Last year, I covered the story of two friends who were strip searched and detained by the police because they wanted to go to the pride event while wearing kippot. This year, Adina Cohen at the Jerusalem Post used that story as a lede in her discussion of the religious presence at last week’s pride parade.
The article does a good job of discussing why straight, religious Jews might be at the parade, and throws around a few of my juicy quotes, though i wish it would have mentioned that I am going to Orthodox rabbinic school. However, it fails to really delve into the unique religious nature of hte parade or of the pride movement in general in Jerusalem.
It would have been nice to mention that the Jerusalem Open House that organized the parade was co-founded by Rabbi Steve Greenberg, and that their most regular event is a monthly kabballat shabbat and potluck dinner. Another interesting story line could have been Bat Kol, the national organization for religious lesbians. This group, was perhaps the most moving and motivated at the parade. They marched as a group, wearing long skirts, and modest white blouses, while singing traditional chassidic tunes.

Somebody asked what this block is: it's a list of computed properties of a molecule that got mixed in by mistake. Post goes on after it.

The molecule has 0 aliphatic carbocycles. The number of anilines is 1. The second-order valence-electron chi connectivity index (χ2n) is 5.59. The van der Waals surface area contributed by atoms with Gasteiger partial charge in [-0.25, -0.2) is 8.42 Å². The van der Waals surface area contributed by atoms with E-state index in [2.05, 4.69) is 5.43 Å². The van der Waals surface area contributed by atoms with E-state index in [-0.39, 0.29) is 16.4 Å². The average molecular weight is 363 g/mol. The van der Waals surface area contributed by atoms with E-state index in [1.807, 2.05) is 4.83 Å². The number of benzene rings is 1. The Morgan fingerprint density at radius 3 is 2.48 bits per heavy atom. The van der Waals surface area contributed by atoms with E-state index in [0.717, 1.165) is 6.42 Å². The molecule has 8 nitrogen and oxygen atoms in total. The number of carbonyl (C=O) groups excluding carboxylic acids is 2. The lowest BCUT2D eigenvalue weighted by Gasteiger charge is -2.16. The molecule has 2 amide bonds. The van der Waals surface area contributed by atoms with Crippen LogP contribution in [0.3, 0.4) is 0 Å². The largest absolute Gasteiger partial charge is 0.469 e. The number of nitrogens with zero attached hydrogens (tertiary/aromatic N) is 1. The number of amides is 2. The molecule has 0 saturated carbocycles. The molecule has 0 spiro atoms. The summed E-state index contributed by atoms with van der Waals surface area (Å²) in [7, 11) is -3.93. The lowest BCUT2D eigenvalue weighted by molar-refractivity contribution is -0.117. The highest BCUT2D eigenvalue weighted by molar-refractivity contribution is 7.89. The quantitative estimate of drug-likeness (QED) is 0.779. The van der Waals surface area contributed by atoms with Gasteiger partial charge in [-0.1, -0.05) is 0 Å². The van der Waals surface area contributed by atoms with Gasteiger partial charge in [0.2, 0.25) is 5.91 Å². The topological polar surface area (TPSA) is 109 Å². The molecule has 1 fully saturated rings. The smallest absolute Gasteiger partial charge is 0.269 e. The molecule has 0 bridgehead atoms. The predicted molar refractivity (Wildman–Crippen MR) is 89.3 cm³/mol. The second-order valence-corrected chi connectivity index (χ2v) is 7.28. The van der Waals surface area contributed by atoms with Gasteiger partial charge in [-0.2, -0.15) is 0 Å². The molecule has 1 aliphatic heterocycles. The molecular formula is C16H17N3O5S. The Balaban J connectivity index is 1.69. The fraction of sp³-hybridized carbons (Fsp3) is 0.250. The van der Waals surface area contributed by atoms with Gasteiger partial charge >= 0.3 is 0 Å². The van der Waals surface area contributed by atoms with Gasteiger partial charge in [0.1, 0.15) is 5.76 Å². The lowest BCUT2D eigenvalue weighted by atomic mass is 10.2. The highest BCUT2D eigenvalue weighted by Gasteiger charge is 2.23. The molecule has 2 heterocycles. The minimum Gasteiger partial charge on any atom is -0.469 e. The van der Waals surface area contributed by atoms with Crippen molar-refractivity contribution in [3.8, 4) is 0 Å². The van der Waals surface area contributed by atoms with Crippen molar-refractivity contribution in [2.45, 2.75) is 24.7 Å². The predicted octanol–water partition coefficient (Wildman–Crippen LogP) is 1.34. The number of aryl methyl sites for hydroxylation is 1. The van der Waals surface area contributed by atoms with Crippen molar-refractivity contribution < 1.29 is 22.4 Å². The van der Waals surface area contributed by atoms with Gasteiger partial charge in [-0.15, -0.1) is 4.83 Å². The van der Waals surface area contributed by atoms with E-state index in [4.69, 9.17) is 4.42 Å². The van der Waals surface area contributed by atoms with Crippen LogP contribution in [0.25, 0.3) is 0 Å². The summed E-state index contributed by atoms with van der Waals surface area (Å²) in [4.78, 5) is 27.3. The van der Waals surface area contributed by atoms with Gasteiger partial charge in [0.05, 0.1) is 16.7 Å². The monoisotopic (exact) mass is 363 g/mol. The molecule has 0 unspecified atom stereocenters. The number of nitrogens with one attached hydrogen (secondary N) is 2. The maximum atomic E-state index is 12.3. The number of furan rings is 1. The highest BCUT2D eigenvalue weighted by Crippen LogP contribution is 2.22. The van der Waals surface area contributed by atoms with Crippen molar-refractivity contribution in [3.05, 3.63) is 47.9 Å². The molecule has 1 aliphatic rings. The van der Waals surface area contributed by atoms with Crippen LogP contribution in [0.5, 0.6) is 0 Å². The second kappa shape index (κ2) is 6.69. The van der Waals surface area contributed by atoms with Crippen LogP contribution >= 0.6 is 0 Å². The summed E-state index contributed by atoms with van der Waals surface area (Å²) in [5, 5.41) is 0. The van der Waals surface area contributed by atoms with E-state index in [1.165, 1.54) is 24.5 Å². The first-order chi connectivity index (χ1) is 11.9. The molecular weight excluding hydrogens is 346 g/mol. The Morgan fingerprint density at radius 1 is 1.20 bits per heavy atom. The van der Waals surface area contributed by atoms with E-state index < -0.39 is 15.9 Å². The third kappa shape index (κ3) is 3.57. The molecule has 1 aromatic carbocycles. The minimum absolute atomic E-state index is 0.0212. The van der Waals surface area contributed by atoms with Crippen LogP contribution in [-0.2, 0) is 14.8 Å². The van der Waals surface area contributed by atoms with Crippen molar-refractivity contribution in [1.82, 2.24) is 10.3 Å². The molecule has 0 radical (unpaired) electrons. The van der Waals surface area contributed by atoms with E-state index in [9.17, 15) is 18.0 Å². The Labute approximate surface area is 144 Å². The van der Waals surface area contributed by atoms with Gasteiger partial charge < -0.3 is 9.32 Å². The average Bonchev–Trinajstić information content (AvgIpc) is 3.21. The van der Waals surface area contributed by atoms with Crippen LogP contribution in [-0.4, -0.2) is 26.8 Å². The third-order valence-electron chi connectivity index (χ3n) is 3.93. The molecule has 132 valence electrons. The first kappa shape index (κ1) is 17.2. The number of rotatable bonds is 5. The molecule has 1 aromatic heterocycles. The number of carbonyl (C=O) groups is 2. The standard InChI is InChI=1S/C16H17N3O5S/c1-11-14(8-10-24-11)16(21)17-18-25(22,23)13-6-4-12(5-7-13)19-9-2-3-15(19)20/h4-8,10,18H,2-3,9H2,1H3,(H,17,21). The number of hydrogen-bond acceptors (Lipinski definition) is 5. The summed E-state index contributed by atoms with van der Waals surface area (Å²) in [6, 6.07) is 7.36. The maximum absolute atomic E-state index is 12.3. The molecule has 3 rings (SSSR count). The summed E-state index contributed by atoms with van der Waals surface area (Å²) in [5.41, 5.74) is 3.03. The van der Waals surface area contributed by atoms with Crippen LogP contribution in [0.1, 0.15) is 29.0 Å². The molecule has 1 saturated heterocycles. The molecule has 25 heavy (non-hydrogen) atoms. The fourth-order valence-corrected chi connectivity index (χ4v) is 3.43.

For all of the protests and the threats that came out of the chareidi community, the parade was a success for the religious Jewish community. There were kippot everywhere, worn by representatives of all religious denominations. At one point, Rachel Joseph Marrah, Anne Lewis, and myself were marching together. The three of us come from very different backgrounds, but we have one connection – we will all be starting rabbinical school next year, Reform, Conservative and Orthodox respectively. There could be a pride parade anywhere, but perhaps a Jewish parade could only happen in Jerusalem.